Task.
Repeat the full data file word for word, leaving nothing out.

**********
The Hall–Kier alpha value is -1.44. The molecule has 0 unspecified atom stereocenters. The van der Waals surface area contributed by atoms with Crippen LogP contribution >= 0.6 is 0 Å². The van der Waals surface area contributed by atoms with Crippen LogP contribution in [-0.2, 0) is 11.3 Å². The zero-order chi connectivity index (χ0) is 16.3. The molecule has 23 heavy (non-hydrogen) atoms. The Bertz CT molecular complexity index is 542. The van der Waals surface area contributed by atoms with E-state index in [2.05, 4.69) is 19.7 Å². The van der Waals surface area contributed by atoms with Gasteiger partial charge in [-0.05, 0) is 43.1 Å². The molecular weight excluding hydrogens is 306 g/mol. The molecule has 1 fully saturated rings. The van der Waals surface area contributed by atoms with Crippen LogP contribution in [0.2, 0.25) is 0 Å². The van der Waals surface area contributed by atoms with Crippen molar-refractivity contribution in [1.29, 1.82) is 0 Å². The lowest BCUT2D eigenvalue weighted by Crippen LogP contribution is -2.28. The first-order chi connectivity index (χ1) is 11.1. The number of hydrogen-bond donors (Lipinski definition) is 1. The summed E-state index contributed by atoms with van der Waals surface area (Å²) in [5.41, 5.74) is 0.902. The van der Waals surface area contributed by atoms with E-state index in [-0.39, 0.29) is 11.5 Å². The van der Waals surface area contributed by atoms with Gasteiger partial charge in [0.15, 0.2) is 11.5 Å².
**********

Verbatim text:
The Hall–Kier alpha value is -1.44. The molecule has 0 unspecified atom stereocenters. The van der Waals surface area contributed by atoms with Crippen LogP contribution >= 0.6 is 0 Å². The van der Waals surface area contributed by atoms with Crippen LogP contribution in [-0.2, 0) is 11.3 Å². The zero-order chi connectivity index (χ0) is 16.3. The molecule has 23 heavy (non-hydrogen) atoms. The Bertz CT molecular complexity index is 542. The van der Waals surface area contributed by atoms with E-state index in [2.05, 4.69) is 19.7 Å². The van der Waals surface area contributed by atoms with Gasteiger partial charge in [-0.05, 0) is 43.1 Å². The molecular weight excluding hydrogens is 306 g/mol. The molecule has 1 fully saturated rings. The van der Waals surface area contributed by atoms with Crippen LogP contribution in [0.2, 0.25) is 0 Å². The van der Waals surface area contributed by atoms with Crippen molar-refractivity contribution in [1.29, 1.82) is 0 Å². The lowest BCUT2D eigenvalue weighted by Crippen LogP contribution is -2.28. The first-order chi connectivity index (χ1) is 11.1. The number of hydrogen-bond donors (Lipinski definition) is 1. The summed E-state index contributed by atoms with van der Waals surface area (Å²) in [5.41, 5.74) is 0.902. The van der Waals surface area contributed by atoms with E-state index in [-0.39, 0.29) is 11.5 Å². The van der Waals surface area contributed by atoms with Gasteiger partial charge in [0.15, 0.2) is 11.5 Å².